Historic Victory for Mahogany and Ancient Forests

Press release - 13 November, 2002

Worm's eye view of a mahogany tree in the Amazon forest, Brazil

Greenpeace today joyfully welcomed the outcome of the CITES vote to list mahogany on Appendix II thus giving the tree species a fighting chance to survive under controlled and legal trade.

The result of today's vote effectively means that trade of the highly valuable species will be from sustainable sources and strictly managed forests.

"Greenpeace has been campaigning on mahogany for the past ten years and is very proud of the final result," said Paulo Adario of Greenpeace. "This is a victory for mahogany, the environment and the people of Latin America forests who depend of forest resources for their survival."

The proposal to list mahogany on Appendix II of the Convention on International Trade in Endangered Species (CITES) was submitted by Nicaragua and supported by Guatemala. During the discussions in today's session at the 12th Conference of the Parties to CITES delegates from Brazil and Bolivia made strong statements against the listing; however, the UK, EU and Central American countries stressed how the Appendix II listing will not only protect the species, but also safeguard the market and protect consumers from illegal trade.

The particular species, Big Leaf Mahogany, is found in the neotropical forests that range from the South of Mexico through Central America and down to the Amazon.

This afternoon's victory was gained through secret ballot. Of the votes needed to carry the proposal, 68 were in favour, 30 against, 14 abstentions and 3 ballot forms were spoiled. According to the rules and procedures of CITES, there is a slight chance that the proposal could be brought back to plenary for consideration by all the delegates at which time a two-thirds vote is needed to agree to reopen the discussion.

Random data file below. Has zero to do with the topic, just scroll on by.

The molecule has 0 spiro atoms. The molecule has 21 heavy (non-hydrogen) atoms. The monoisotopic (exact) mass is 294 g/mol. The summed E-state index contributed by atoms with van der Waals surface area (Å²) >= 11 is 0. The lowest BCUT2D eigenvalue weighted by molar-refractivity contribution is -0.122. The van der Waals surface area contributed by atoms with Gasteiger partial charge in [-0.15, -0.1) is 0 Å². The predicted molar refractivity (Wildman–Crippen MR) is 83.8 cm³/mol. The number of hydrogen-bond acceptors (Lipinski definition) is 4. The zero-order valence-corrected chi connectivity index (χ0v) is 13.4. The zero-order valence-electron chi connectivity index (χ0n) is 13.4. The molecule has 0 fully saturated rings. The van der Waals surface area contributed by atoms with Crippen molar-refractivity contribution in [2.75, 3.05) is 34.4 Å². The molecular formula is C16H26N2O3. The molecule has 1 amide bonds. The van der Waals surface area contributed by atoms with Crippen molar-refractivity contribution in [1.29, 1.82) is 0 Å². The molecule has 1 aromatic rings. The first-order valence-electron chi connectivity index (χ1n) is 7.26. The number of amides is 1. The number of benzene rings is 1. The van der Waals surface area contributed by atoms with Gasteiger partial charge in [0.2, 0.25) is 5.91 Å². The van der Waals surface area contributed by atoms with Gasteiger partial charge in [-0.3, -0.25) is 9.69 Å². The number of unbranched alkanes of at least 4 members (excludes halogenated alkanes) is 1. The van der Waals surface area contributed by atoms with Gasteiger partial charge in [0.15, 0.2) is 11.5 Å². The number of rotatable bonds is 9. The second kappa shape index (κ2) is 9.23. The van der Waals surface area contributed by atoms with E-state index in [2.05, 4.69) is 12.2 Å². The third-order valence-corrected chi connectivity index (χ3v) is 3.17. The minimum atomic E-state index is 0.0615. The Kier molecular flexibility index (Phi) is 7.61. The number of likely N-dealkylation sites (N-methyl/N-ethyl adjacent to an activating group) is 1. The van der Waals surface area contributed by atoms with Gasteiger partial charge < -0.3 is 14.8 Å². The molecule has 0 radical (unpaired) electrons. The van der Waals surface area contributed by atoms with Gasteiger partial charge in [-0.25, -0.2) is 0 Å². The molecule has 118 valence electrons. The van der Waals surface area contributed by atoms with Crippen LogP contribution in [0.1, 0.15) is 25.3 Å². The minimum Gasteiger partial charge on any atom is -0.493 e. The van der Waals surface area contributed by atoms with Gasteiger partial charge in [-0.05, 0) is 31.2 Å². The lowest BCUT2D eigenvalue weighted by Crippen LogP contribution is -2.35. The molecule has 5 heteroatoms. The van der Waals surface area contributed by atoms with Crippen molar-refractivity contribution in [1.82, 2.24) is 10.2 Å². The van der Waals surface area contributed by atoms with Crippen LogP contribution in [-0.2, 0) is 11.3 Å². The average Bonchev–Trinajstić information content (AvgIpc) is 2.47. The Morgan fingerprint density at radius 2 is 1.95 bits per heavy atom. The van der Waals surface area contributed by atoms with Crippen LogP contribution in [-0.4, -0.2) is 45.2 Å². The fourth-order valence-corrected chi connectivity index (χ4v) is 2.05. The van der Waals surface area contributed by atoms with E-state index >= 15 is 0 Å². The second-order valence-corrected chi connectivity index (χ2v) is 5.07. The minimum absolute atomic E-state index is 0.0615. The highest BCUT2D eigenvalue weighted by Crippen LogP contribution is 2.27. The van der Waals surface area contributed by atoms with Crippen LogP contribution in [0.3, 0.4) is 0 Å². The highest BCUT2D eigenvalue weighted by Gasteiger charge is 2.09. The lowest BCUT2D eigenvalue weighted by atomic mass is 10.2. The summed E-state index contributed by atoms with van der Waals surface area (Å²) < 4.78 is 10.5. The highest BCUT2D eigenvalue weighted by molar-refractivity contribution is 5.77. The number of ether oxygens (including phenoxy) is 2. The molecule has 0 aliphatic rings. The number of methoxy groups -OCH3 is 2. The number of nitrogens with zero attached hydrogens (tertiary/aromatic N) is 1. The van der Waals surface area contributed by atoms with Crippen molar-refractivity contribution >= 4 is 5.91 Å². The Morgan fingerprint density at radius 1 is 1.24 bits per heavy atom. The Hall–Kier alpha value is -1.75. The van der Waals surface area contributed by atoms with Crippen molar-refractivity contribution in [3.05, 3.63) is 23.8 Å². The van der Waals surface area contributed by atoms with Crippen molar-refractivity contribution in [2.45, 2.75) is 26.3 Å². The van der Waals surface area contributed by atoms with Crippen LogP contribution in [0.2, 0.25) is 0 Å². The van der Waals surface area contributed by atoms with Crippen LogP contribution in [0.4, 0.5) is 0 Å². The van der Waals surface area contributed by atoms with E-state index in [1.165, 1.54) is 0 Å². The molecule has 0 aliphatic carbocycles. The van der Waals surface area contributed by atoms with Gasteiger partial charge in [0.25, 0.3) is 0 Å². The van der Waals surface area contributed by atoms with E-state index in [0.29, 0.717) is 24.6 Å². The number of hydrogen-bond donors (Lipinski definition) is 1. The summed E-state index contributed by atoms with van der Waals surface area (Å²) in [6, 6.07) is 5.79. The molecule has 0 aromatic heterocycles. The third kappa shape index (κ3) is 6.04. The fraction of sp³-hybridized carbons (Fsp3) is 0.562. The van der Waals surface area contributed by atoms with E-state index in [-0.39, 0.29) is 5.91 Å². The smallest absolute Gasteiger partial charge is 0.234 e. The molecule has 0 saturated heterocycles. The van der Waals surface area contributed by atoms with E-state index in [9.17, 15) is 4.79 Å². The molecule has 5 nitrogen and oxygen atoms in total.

Greenpeace calls on Brazil and Bolivia to accept the decision of CITES delegates and ensure that their countries will do their best to implement sustainable mahogany logging and legal trade which will result from the Appendix II listing.

"Today's decision sends a very clear signal to the global market that only legal, social and environmentally sustainable timber should be traded," said Tim Birch of Greenpeace. "The tide is turning in favour of the world's ancient forests. Markets and consumers are demanding sustainable forest products and this is a strong step toward delivering on their demands."